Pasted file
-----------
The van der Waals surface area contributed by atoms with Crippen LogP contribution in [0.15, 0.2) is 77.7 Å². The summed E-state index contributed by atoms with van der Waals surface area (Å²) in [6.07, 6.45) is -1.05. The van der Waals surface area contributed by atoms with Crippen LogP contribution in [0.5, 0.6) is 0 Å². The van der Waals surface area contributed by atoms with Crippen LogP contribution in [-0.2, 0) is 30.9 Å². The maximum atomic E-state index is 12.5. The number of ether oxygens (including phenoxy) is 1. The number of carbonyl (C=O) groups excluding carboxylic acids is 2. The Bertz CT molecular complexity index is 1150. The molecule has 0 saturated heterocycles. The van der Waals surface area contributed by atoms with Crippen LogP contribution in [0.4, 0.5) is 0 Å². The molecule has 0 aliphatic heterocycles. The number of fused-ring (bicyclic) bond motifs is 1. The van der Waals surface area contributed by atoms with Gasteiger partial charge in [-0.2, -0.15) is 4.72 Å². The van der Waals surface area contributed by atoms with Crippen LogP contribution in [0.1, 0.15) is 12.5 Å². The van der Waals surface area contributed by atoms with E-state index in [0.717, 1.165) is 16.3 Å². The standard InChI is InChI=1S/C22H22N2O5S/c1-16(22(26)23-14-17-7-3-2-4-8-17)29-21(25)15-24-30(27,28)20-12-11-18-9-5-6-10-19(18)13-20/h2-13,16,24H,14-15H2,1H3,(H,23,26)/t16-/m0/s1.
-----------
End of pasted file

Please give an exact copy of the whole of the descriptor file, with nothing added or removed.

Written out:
The van der Waals surface area contributed by atoms with Crippen LogP contribution in [0.15, 0.2) is 77.7 Å². The summed E-state index contributed by atoms with van der Waals surface area (Å²) in [6.07, 6.45) is -1.05. The van der Waals surface area contributed by atoms with Crippen LogP contribution in [0.5, 0.6) is 0 Å². The van der Waals surface area contributed by atoms with Crippen LogP contribution in [-0.2, 0) is 30.9 Å². The maximum atomic E-state index is 12.5. The number of ether oxygens (including phenoxy) is 1. The number of carbonyl (C=O) groups excluding carboxylic acids is 2. The Bertz CT molecular complexity index is 1150. The molecule has 0 saturated heterocycles. The van der Waals surface area contributed by atoms with Crippen LogP contribution in [0.4, 0.5) is 0 Å². The molecule has 0 aliphatic heterocycles. The number of fused-ring (bicyclic) bond motifs is 1. The van der Waals surface area contributed by atoms with Gasteiger partial charge in [-0.2, -0.15) is 4.72 Å². The van der Waals surface area contributed by atoms with Crippen LogP contribution in [0.1, 0.15) is 12.5 Å². The van der Waals surface area contributed by atoms with E-state index in [0.717, 1.165) is 16.3 Å². The standard InChI is InChI=1S/C22H22N2O5S/c1-16(22(26)23-14-17-7-3-2-4-8-17)29-21(25)15-24-30(27,28)20-12-11-18-9-5-6-10-19(18)13-20/h2-13,16,24H,14-15H2,1H3,(H,23,26)/t16-/m0/s1.